Thursday, June 07, 2007

Here's a thought...

I know there are a lot of awards shows out there and more "Top 100" lists than we could ever hope to ingest. We've got the Oscars, the Grammys, the Pulitzer Prize, the MTV Movie Awards and a few hundred others. I really think we need a new one, though. Just hear me out, people.

I propose that one of the toy companies, say Mattel or someone, gets together with us feminists and nominate someone every year for their own action figure. There could be a whole on-line campaign, we could all vote and at the end the person with the most votes gets a collectible action figure of their likeness manufactured for retail sale. The nominees would have to be people who have taken significant action and worked towards making the world a little bit better for women (and therefore society as a whole). By making a cool toy out of the winning person's likeness, little kids would see that you don't necessarily have to be an X-Man or a Marvel character to be a hero. Also, all the proceeds from the sale of the toy would have to go to a charitable organization that helps women and kids.

If such a campaign existed, and if I could nominate someone this week, it would be Supreme Court Justice Ruth Bader Ginsburg. She rocks and here's why:

She has delivered TWO oral dissents this session regarding the ban on partial birth abortion and the recent shenanigans concerning the 180 day limit for women to sue for workplace discrimination. This is highly unusual for Justice Ginsberg who has usually opted for a more congenial approach to dealing with decisions she disagrees with and has never delivered two oral dissents in one session. Clearly, she's concerned about where this new court is headed. I have to say I agree.

She became the first woman to be on both the Harvard and Columbia law reviews. She earned her L.L.B. degree at Columbia and tied for first in her class. So, the lady studied and worked hard!

She was a Professor of Law at Rutgers University School of Law from 1963 to 1972, and at Columbia Law School from 1972 to 1980, where she became the first tenured woman and co-authored the first law school case book on sex discrimination.

In 1977 she became a fellow at the Center for Advanced Study in the Behavioral Sciences at Stanford University.

In 1972, as the chief litigator of the ACLU's women's rights project, she argued several cases in front of the Supreme Court and attained a reputation as a skilled oral advocate. Over the next eight years, she sought to persuade a majority of the Supreme Court that sex-based legal distinctions should trigger some form of heightened judicial scrutiny.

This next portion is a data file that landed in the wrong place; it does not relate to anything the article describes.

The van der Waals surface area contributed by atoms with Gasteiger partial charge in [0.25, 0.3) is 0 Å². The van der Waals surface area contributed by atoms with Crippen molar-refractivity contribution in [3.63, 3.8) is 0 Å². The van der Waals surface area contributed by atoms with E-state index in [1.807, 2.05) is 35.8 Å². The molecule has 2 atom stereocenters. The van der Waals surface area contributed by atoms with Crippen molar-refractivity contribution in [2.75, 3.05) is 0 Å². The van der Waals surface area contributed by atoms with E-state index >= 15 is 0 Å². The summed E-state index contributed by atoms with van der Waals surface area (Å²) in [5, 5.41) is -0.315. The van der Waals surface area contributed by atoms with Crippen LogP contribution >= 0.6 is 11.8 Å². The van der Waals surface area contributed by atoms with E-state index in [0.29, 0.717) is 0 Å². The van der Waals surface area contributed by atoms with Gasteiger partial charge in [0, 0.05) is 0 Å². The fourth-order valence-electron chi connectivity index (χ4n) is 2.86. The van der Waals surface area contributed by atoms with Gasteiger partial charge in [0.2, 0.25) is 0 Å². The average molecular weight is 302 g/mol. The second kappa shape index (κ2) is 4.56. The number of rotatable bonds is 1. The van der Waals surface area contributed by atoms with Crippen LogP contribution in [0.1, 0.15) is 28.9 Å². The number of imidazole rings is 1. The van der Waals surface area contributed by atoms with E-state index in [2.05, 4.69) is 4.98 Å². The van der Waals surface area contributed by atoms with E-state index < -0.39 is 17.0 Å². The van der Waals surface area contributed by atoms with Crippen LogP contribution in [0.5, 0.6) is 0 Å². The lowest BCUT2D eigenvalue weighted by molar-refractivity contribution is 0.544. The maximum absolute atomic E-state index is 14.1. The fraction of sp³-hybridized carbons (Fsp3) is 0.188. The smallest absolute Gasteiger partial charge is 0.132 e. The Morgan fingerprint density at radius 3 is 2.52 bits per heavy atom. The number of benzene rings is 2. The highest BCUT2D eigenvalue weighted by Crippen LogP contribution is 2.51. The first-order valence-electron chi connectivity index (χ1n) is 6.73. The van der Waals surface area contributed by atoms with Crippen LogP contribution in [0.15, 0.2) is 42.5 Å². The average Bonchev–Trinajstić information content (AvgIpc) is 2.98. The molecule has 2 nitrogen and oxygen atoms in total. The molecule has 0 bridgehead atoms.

Her distinguished teaching career and ACLU achievements won her a national reputation and prompted President Jimmy Carter to appoint her to the U.S. Court of Appeals for the District of Columbia Circuit in 1980.

In 1993 President Bill Clinton had the opportunity to become the first Democratic president in twenty-six years to make a Supreme Court appointment. Clinton announced that he was looking for a nominee with "a fine mind, good judgment, wide experience in the law and in the problems of real people, and somebody with a big heart." Calling Ginsburg "the Thurgood Marshall of gender equality law," he concluded that she possessed the requisite intellectual and emotional stature for the job.

She's listed in the Encyclopedia Britannica and there is a very interesting piece about her at

"Between 1972 and 1978, Ginsburg argued six cases before the Court involving sex-role stereotyping and won five. In Craig v. Boren (1976), the Court finally accepted Ginsburg’s view (expressed in a "friend-of-the-court" brief) that gender-based legal distinctions deserved heightened scrutiny.
A later generation of feminist legal scholars has criticized Ginsburg's equal protection theories. They argue that her approach failed to take account of the real differences between the sexes that may sometimes warrant laws giving women preferential treatment. Critics and admirers agree, however, that Ginsburg's work in the 1970s fundamentally altered the legal and social landscape, creating unprecedented personal and professional opportunities for women."

So - to recap- she's been fighting the good fight in regards to gender equality for most of her professional life. She's smart, tough and she knows how to work within the system to effect change. This might not be as visually stimulating as actually leaping over a tall building, but I think it's much more impressive.

I would totally buy a Ruth Bader Ginsberg action figure.

Who would you nominate?